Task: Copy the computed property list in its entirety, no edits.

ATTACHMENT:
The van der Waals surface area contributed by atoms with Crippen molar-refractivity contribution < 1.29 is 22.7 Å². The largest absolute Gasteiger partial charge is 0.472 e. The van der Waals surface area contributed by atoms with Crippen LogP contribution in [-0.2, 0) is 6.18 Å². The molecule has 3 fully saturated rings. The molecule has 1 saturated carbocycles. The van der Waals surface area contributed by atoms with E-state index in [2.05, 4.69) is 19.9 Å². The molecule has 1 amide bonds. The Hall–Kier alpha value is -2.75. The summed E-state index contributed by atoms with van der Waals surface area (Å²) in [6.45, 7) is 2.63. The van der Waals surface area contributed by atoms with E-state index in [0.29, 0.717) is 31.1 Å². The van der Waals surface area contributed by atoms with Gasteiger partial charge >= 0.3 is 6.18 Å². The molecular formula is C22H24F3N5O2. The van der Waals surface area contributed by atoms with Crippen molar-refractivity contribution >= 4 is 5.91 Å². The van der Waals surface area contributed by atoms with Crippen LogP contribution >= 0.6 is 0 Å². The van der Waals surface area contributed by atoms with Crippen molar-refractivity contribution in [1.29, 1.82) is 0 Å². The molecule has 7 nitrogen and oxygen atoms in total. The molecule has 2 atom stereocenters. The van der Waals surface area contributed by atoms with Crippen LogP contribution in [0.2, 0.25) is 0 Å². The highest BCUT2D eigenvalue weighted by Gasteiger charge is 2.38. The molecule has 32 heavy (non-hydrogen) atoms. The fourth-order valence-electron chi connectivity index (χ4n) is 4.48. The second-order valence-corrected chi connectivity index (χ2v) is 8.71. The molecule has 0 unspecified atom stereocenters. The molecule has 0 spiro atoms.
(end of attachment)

The van der Waals surface area contributed by atoms with Crippen molar-refractivity contribution < 1.29 is 22.7 Å². The largest absolute Gasteiger partial charge is 0.472 e. The van der Waals surface area contributed by atoms with Crippen LogP contribution in [-0.2, 0) is 6.18 Å². The molecule has 3 fully saturated rings. The molecule has 1 saturated carbocycles. The van der Waals surface area contributed by atoms with E-state index in [2.05, 4.69) is 19.9 Å². The molecule has 1 amide bonds. The Hall–Kier alpha value is -2.75. The summed E-state index contributed by atoms with van der Waals surface area (Å²) in [6.45, 7) is 2.63. The van der Waals surface area contributed by atoms with E-state index in [0.29, 0.717) is 31.1 Å². The van der Waals surface area contributed by atoms with Gasteiger partial charge >= 0.3 is 6.18 Å². The molecular formula is C22H24F3N5O2. The van der Waals surface area contributed by atoms with Crippen molar-refractivity contribution >= 4 is 5.91 Å². The van der Waals surface area contributed by atoms with Crippen LogP contribution >= 0.6 is 0 Å². The van der Waals surface area contributed by atoms with Crippen molar-refractivity contribution in [1.29, 1.82) is 0 Å². The molecule has 7 nitrogen and oxygen atoms in total. The molecule has 2 atom stereocenters. The van der Waals surface area contributed by atoms with Crippen LogP contribution in [0.2, 0.25) is 0 Å². The highest BCUT2D eigenvalue weighted by Gasteiger charge is 2.38. The molecule has 32 heavy (non-hydrogen) atoms. The fourth-order valence-electron chi connectivity index (χ4n) is 4.48. The second-order valence-corrected chi connectivity index (χ2v) is 8.71. The molecule has 0 unspecified atom stereocenters. The molecule has 0 spiro atoms.